My friend wanted to buy some batik, which Yogyakarta is famous for. We ventured down one of the narrow alleys, getting lost in a swirl of colourful fabrics. Within minutes, we were approached by a man with a broad grin who wanted to know where we were from. The nice man asked if we were looking for batik, and offered to show us the best stalls. Hot, tired, and overwhelmed, we decided to follow him. We hesitated for a moment, before agreeing. After all, it was a tourist area. He was probably a well-meaning tour guide, giving us a cultural experience. My friend and I felt we had better buy something. The cats caught my eye, and didn’t seem too expensive – maybe $30?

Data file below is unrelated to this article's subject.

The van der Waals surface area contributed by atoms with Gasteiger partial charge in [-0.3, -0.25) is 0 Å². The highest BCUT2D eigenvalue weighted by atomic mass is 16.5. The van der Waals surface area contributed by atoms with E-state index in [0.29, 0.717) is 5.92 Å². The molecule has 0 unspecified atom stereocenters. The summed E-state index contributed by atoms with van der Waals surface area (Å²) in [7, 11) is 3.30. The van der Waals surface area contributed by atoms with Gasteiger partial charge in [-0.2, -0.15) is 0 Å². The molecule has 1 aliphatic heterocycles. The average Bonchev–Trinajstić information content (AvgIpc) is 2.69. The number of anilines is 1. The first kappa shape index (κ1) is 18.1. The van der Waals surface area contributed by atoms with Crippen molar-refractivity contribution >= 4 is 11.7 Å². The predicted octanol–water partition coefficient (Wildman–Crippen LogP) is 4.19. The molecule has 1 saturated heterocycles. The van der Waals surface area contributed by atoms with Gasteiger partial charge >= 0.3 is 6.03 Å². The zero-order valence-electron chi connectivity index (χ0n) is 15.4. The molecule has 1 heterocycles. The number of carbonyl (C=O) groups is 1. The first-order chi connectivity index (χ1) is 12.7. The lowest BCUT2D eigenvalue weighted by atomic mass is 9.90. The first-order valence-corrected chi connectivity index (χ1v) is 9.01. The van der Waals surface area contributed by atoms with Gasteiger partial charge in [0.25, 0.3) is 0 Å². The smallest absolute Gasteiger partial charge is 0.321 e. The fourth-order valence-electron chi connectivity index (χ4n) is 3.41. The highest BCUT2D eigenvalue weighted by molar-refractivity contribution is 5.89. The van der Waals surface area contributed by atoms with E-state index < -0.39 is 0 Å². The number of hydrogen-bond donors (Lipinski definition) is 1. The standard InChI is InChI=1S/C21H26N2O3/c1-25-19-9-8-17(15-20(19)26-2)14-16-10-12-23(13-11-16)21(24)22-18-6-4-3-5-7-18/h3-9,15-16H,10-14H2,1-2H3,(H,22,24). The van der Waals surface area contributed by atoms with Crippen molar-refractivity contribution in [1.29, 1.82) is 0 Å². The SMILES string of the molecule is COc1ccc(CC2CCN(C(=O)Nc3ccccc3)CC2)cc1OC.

It’s hard to tell when you’re dealing with hundreds of thousands of rupiah. Later, when I did the conversion, I realised I had spent more than $100. By Indonesian standards, that’s an obscene amount of money. Back at the hotel, I looked up Jalan Malioboro again. “Beware of batik scam”, one of the first posts said. Our experience was textbook. The batik we bought were more than likely screen-printed fakes, worthless pieces of cloth. The main lessons I learned? They’re painfully obvious, but in the heat of the moment, it can be easy to forget. Always do your research. Be skeptical if someone is too helpful to be true. And know the damn currency conversion. I know you’re judging me. Don’t worry, the cats on my wall are, too.